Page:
A DMP, or Data Management Platform, refers to a software system utilized in the fields of marketing and advertising for the purpose of constructing profiles of anonymous individuals, aggregating and preserving information about each individual, and facilitating the sharing of such data with advertising networks.
DMPs are employed to manage, store, and scrutinize data relating to advertisement campaigns and target audiences. A DMP can be linked to a Demand Side Platform (DSP) or Supply Side Platform (SSP) to enable the procurement of advertisements via ad networks. The DMP ingests anonymous identifiers of customers, cross-references these against external lists, creates a lookalike model with summarized data, selects similar anonymous individuals from third-party lists, and transmits such lists to advertising systems.
In essence, a DMP serves as a platform for audience data management. It is indispensable for audience segmentation, the development of lookalike audiences, and the optimization of paid media expenditures. It does not store first-party data and primarily utilizes third-party data in the form of cookie IDs and user behavior patterns.
A Data Management Platform (DMP) is a technology solution that facilitates the collection, organization, and activation of first-party, second-party, and third-party data from various online, offline, and mobile sources. The purpose of a DMP is to build detailed customer profiles that drive targeted advertising and personalization initiatives. These anonymized customer profiles are then made available to other tools such as ad exchanges, demand-side platforms (DSPs), and supply-side platforms (SSPs) to improve targeting, personalization, and content customization.
DMPs are critical to digital marketing as they allow organizations to gain a deeper understanding of their customers. As more customer data is created and collected, DMPs provide a robust solution for managing this data effectively and turning it into insights that drive outcomes. DMPs can handle different types of data including first-party data collected from website visits, CRM systems, social media, subscriptions, mobile, and apps; second-party data obtained from a mutually beneficial relationship with another company; and third-party data from websites and social media platforms that is used to reach a wider audience.
The focus on first-party data has increased in recent times, and DMPs are capable of effectively collecting and managing this type of data, typically pulling first-party data from CRM software or company-owned channels and connecting to third-party data brokers or corporate partners for third-party data. However, some industries, such as consumer packaged goods, have a scarcity of first-party data, and DMPs must augment their platforms with innovative technologies, such as identity graphs, to build vast data lakes that can be segmented and activated.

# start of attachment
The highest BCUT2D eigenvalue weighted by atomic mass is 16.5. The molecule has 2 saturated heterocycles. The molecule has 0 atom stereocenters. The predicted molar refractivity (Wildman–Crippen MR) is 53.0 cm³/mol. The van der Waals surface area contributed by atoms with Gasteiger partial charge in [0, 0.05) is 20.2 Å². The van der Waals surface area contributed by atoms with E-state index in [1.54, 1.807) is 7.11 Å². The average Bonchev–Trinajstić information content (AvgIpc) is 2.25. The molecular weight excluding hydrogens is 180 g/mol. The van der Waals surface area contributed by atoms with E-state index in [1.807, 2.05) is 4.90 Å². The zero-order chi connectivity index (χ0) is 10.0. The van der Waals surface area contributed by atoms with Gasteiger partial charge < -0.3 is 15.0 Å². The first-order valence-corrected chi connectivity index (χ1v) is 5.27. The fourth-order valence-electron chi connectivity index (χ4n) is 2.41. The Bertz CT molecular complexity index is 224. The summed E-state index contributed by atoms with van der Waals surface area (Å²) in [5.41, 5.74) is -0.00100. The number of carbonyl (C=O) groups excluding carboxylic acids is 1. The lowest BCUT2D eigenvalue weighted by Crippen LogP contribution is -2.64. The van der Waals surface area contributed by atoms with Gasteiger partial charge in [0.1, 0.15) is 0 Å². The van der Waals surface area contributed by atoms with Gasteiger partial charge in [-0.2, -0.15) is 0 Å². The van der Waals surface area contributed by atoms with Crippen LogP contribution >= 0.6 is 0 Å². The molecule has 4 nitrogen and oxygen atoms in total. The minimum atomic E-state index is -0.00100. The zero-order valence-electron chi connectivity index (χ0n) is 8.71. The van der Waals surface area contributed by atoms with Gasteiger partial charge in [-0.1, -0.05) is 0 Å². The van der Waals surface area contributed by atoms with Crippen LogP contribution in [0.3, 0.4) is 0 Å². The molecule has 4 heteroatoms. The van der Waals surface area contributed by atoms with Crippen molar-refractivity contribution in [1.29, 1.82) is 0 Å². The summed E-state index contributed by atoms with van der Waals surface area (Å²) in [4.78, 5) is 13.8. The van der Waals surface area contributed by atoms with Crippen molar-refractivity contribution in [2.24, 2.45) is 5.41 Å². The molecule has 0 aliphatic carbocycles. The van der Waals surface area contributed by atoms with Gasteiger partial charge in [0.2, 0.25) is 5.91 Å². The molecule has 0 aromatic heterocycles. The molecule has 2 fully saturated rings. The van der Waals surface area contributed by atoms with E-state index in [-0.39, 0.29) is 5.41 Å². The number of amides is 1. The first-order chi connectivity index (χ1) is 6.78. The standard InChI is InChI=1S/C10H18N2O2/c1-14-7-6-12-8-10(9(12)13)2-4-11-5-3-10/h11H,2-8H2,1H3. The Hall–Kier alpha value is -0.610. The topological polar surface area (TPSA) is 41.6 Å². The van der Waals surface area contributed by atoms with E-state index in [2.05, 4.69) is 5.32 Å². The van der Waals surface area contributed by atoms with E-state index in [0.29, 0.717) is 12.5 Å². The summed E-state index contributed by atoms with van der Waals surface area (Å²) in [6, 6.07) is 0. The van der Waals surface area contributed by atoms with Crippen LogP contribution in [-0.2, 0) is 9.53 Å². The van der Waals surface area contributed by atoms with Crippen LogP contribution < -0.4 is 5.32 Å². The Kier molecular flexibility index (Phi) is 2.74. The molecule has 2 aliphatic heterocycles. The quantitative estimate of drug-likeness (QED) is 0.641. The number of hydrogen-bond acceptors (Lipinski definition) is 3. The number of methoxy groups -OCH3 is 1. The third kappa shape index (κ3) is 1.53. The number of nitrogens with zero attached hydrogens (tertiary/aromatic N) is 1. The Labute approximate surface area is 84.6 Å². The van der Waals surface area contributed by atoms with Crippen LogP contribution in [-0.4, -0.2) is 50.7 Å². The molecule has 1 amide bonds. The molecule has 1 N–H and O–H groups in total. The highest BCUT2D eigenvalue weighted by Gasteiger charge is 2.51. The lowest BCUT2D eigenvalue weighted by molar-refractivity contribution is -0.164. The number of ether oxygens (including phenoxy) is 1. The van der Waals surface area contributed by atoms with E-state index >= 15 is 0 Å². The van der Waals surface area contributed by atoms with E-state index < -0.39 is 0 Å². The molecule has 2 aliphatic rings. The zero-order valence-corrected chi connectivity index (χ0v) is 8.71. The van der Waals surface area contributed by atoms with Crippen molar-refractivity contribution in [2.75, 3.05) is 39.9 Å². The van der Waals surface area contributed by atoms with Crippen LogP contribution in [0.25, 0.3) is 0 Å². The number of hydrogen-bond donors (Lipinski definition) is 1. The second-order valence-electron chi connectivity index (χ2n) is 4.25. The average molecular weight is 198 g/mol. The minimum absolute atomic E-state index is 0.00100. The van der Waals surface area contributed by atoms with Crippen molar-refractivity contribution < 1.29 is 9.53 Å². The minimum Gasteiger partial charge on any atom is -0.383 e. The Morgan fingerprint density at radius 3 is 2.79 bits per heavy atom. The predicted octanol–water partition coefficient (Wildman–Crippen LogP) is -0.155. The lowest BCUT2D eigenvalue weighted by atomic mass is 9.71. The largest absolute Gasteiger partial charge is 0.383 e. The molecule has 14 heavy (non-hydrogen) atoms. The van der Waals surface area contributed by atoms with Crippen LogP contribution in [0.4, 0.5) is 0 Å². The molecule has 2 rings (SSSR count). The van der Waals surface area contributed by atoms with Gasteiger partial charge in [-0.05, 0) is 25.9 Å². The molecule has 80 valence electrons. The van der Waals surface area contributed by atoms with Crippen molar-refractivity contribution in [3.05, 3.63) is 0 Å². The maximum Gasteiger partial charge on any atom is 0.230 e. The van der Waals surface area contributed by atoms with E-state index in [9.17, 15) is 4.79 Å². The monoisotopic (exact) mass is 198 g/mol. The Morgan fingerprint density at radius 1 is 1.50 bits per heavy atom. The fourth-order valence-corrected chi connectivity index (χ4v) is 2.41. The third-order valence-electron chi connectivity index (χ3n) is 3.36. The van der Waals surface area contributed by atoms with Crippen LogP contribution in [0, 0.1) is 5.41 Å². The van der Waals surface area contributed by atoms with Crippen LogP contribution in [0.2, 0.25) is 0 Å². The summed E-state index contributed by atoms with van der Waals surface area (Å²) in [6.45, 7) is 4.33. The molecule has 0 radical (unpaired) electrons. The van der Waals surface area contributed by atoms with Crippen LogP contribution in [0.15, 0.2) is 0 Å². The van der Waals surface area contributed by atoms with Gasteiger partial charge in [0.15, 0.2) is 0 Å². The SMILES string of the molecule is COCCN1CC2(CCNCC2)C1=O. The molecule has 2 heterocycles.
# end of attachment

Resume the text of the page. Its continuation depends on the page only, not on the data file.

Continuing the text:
Being data-driven is not enough in the era of digital marketing, and the focus must be on quality data-driven initiatives. A sophisticated DMP allows organizations to safely analyze and refine their datasets, ensuring only the most accurate data is used in marketing efforts. A DMP works by analyzing both first-party and third-party demographic, contextual, and behavioral data to build targeted audience segments. The data collected by a DMP is organized to build an anonymized profile of each customer, which is then shared with digital advertising platforms and in-house marketing channels to serve targeted ads or content.
If you’re a marketer just starting out with digital advertising and audience segmentation, a DMP can be a useful tool for you. It allows for the creation of look-alike audiences based on key data points, such as individuals who live in Cleveland and own a Play Station 5.
However, many marketers have a wider focus that goes beyond digital ads, making it beneficial to integrate a DMP with other marketing technology tools. This allows for a comprehensive view of the customer journey, enabling the identification of customers like John Doe, who lives in Cleveland, owns a PS5, is researching iPADs, and recently purchased a smartwatch from your online store.
While a DMP can be a great starting point for becoming a data-driven marketer, it’s best used as part of a larger marketing ecosystem. On the other hand, a Customer Data Platform (CDP) is designed for all types of customer data and creates a 360-degree view of named, individual customers.
DMPs focus on anonymized audience data, while CDPs gather data from various sources, including first-party data and personally-identifiable information (PII). DMPs store data for a maximum of 90 days, while CDPs retain data long-term to build robust customer profiles.
In conclusion, DMPs are suitable for short-term audience segmentation tasks, while a CDP is necessary for a comprehensive understanding of individual customers and intelligent orchestration of their journey. Most CDPs can be integrated with any DMP, using the DMP identifier to enhance the customer profiles in the CDP.